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Reaction Intermediates & Mechanisms - CHE00029H

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  • Department: Chemistry
  • Module co-ordinator: Dr. John Moore
  • Credit value: 20 credits
  • Credit level: H
  • Academic year of delivery: 2023-24

Module will run

Occurrence Teaching period
A Semester 1 2023-24

Module aims

The general aim of this module is to develop a knowledge and understanding of a range of reaction intermediates and mechanisms, as well as techniques by which they may be studied. In a more general context, a wider aim is to develop an enhanced ability to interpret experimental data and to design new experiments to test hypotheses.

Reaction intermediates lie at the heart of reaction mechanisms. The first evidence of their role often comes from product studies and indirect experiments which suggest their existence, but the latest techniques also enable us to study these short-lived species directly. Methods for studying intermediates include generating them as fast as they are destroyed, trapping them during their reactions, monitoring them over very short time scales, and modelling their behaviour using computational chemistry.

The module focuses on condensed-phase reactions whose mechanisms involve the formation of short-lived intermediates. It includes a wide variety of examples chosen from inorganic chemistry, organic chemistry, and biochemistry, and a detailed consideration of spectroscopic techniques used to study their structure and reactivity. The module gives an interdisciplinary view of recent developments at this frontier of modern chemistry.

Module learning outcomes

Subject content

  • an ability to describe, discuss and explain the role and properties of intermediates in condensed phase reaction mechanisms;

  • an ability to describe, discuss and explain methods to study reaction intermediates, including direct spectroscopic and kinetic observations in real time, as well as trapping and product studies;

  • an ability to interpret experimental data and to design new experiments to test hypotheses on reaction intermediates and mechanisms.

Academic and graduate skills

  • an enhanced ability to interpret experimental data

  • an enhanced ability to design new experiments to test hypotheses

Module content

Reactive intermediates in organic synthesis (WPU: 5 lectures and a 2 h non-assessed workshop)

Generation, structure, stability, detection, physical organic chemistry studies, trapping, and reactions of short-lived organic intermediates, including carbenes and radical anions and cations, and photoredox catalysis.

NMR studies of reaction intermediates and mechanisms (SBD: 5 lectures and a 2 h non-assessed workshop)

Generation, detection, characterisation, and kinetics of reaction intermediates, including examples from inorganic, organic, and biological chemistry.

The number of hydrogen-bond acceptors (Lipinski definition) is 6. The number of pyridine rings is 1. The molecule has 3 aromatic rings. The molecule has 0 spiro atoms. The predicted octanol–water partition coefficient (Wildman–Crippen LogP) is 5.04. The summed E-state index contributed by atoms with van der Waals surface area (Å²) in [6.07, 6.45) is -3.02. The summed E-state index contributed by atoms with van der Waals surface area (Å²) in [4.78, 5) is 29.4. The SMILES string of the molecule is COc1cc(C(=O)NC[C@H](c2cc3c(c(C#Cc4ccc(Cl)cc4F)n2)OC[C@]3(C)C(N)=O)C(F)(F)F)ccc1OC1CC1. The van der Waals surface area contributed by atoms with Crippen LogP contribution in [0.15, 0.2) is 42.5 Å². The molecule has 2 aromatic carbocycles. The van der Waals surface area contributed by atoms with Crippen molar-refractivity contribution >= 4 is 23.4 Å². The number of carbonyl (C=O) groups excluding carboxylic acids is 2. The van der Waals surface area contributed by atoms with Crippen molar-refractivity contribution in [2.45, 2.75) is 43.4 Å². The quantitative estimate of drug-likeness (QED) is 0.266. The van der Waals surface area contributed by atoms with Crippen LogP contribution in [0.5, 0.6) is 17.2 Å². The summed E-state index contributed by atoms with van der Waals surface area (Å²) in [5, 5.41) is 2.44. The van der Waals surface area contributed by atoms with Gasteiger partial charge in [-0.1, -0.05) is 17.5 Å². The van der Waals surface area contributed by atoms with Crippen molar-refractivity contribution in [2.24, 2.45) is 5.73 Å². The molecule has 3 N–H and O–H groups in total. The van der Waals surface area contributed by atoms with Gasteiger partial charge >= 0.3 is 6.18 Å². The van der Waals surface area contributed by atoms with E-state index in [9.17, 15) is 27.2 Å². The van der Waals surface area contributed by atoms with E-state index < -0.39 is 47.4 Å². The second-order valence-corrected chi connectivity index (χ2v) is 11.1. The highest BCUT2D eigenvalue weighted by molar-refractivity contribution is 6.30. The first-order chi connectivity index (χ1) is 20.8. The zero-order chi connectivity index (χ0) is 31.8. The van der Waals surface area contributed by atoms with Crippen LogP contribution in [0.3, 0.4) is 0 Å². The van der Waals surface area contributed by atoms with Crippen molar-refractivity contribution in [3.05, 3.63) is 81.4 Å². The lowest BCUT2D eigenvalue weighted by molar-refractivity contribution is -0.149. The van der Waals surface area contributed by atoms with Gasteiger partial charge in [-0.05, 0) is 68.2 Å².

Mechanistic studies with EPR spectroscopy (VC: 5 lectures and a 2 h non-assessed workshop)

Principles and applications of electron paramagnetic resonance spectroscopy; interpretation of spectra; detecting and trapping free radical intermediates; modern techniques.

Time-resolved spectroscopy for the study of fast reactions (JNM: 5 lectures and a 2 h non-assessed workshop)

Time-resolved UV-visible absorption, emission, infrared, and resonance Raman spectroscopy; pulsed laser methods; organic and inorganic examples.

Interrogation of mechanism in catalytic organometallic chemistry (JML: 5 lectures and a 2 h non-assessed workshop)

Mechanistic studies involving organometallic species; experimental and computational methods to investigate catalytic reaction mechanisms; development of new catalysts with improved activity and selectivity.


Task Length % of module mark
Closed/in-person Exam (Centrally scheduled)
RI exam open-book
2 hours 80
JML continuous assessment
N/A 20

Special assessment rules


Additional assessment information

The continuous assessment is based on the course from JML: a research paper is provided, and students complete a comprehension and application exercise in their own time to a deadline before the Christmas break.

The closed exam will have two compulsory 25-mark questions based on the courses from WPU, SBD, VC and JNM.



Module feedback

Written and/or oral feedback for each of the formative (non-assessed) workshops will be given either during the session or within a week.

Written feedback for the continuous assessment will be given within 20 working days.

Closed exam results with per-question breakdown are returned to the students via supervisors within 5 weeks (as per special approval by the University Teaching Committee). Outline answers are made available via the Chemistry web pages when the students receive their marks, so that students can assess their own detailed progress/achievement. The examiners' reports for the questions are made available to the students via the Chemistry web pages.

Indicative reading

Reading lists will be provided by the module course-givers.

The information on this page is indicative of the module that is currently on offer. The University is constantly exploring ways to enhance and improve its degree programmes and therefore reserves the right to make variations to the content and method of delivery of modules, and to discontinue modules, if such action is reasonably considered to be necessary by the University. Where appropriate, the University will notify and consult with affected students in advance about any changes that are required in line with the University's policy on the Approval of Modifications to Existing Taught Programmes of Study.